The stained glass at St. Thérèse’s in Hem is Manessier’s attempt to re-create the experience he had at La Trappe Abbey for all who enter the space. Forming a light-filled architectural unit, it skillfully demonstrates the concept of stained-glass architecture. Stained glass here is not windows but walls. There is no narrative; instead, a loose, cubist, concrete grid holds a great chromatic richness. The play of light and color created in the room is redolent of the Carmelite spirituality of Thérèse of Lisieux, the chapel’s namesake and the inspiration for Manessier’s design. Stained glass here creates spiritual space—a sense of prayer and a glimpse of heaven.

Another artist whose work can be found here is Jean Roulland. After discovering Germaine Richier’s sculptures in the Dujardin Gallery in Roubaix in 1956, Roulland turned definitively to that medium, which has led to his becoming known chiefly for his tormented lost-wax cast (cire perdu) bronzes. His expressive work shows no concession to the decorative aspects of sculpture in its relentless focus on the contorted anguish of human misery. Roulland is a featured artist in Calais, at Home and Away (Calais, d’ici et d’ailleurs), an exhibition space at the Musée des Beaux-Arts in Calais that serves as an introduction to the town’s artists.


Roulland was collected by Philippe Leclercq, the wealthy manufacturer who had the chapel at Hem built, and was commissioned by him to create a bust of Pope John XIII (pictured above) and a processional cross (Christ de Procession). The processional cross shows the influence of Richier in that, as with Richier’s crucifix at Assy, Christ is made one with the cross and reduced to the most minimal representation possible. This has the effect of emphasizing the subhuman state to which torture, torment, and suffering reduce us. The crucifixes of these two artists, along with the Holy Face and Passion images of Rouault and the Crown of Thornspaintings by Manessier, are part of a strand of twentieth-century art that equates the suffering of the crucified Christ with that of the numberless victims found in a century characterized by persecution, torture, and war.


Roulland was a close friend of Eugène Dodeigne’s as well as a fellow member of the Groupe de Roubaix, a group of artist friends characterized by their northern origins. Dodeigne has said that he views sculpture as a struggle against the material—a struggle that can be sensed in the stressed and patterned surfaces of the Soignies blue limestone he has sculpted since moving to Bondues in northern France in 1949. In contrast, his smaller limestone forms, as here with his sculpture of St. Thérèse, are highly polished. His work, in both monumental and modest scale, conveys a mastery of the balance of volumes and lines of force.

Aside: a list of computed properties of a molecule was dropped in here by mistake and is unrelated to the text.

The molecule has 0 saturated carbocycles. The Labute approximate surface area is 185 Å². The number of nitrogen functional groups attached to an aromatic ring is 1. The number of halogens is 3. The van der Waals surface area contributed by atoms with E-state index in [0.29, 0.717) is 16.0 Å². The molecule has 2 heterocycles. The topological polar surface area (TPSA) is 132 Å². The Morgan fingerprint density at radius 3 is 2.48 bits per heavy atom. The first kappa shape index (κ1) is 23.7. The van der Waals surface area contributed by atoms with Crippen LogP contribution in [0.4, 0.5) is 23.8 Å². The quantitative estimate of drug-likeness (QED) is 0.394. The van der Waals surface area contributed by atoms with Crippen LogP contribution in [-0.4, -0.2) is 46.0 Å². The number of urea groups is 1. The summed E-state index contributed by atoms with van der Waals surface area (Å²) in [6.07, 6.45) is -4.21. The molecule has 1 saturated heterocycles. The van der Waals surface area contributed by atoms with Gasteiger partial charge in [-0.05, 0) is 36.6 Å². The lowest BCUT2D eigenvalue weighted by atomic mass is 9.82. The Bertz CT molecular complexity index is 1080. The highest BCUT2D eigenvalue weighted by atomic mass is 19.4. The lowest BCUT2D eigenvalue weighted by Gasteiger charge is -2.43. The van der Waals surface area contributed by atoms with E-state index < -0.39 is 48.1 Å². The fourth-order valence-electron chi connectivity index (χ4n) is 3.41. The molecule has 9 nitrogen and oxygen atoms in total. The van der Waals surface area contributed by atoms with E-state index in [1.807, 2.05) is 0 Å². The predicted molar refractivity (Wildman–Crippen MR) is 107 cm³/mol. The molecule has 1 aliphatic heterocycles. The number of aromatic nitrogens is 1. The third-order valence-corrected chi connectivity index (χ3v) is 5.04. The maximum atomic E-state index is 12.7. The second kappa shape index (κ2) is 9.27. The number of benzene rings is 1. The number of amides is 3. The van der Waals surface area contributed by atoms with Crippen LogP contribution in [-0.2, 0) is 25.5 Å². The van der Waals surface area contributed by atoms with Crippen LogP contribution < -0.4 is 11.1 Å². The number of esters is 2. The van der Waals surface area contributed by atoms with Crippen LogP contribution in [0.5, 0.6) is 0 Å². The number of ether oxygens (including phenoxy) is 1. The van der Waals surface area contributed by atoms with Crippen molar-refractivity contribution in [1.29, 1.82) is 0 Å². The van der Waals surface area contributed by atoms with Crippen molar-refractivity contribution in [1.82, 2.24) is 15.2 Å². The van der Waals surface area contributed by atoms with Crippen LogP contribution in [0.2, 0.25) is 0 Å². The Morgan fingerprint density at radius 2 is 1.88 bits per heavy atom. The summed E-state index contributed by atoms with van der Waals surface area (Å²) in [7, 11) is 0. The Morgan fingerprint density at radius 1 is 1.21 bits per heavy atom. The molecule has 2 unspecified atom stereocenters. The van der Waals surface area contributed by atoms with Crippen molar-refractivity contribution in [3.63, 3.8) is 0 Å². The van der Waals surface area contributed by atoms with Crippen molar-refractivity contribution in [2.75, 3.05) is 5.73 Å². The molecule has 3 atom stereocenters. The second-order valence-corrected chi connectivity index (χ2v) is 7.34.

For all that the works by Rouault, Roulland, and Dodeigne contribute here at Hem, it is Manessier’s glass that sets the tone and creates the spirituality that imbues this marvellous space. When reviewing Manessier’s exhibition at the Venice Biennale in 1962—for which he was awarded the international prize for painting (to date, the last occasion that a French artist has been awarded this prize)—Jacques Lassaigne wrote of Manessier’s “majestic orchestration of vibrant tonalities and pure rhythms.” Lassaigne also suggested that at various points in Manessier’s rich career “a kind of pause of meditation and inner transformation” had “enabled him to transform the powerful impressions which he had received . . . into new means of evoking and glorifying secret presences.”[10]

Reflecting now on my visit to Hem, these words are an accurate description of the experience I enjoyed there at this first stop on my sabbatical art pilgrimage. 


[1] J. P. Hodin. Manessier. Santa Barbara, CA: Praeger Publishers, 1972.

[2] W. Dyrness, Rouault: A Vision of Suffering and Salvation, William B Eerdmans Publishing Company, 1971.

[3] – now removed.

[4] Frances Spalding, “Part Three: A Sense of the Sacred?”  March 20, 2012. GreshamCollege, Holborn, London.

[5] J. P. Hodin. Manessier. Santa Barbara, CA: Praeger Publishers, 1972.

[6] J. P. Hodin. Manessier. Santa Barbara, CA: Praeger Publishers, 1972.

[7] J. P. Hodin. Manessier. Santa Barbara, CA: Praeger Publishers, 1972.

[8] J. P. Hodin. Manessier. Santa Barbara, CA: Praeger Publishers, 1972.

[9] J. P. Hodin. Manessier. Santa Barbara, CA: Praeger Publishers, 1972.

[10] J. P. Hodin. Manessier. Santa Barbara, CA: Praeger Publishers, 1972.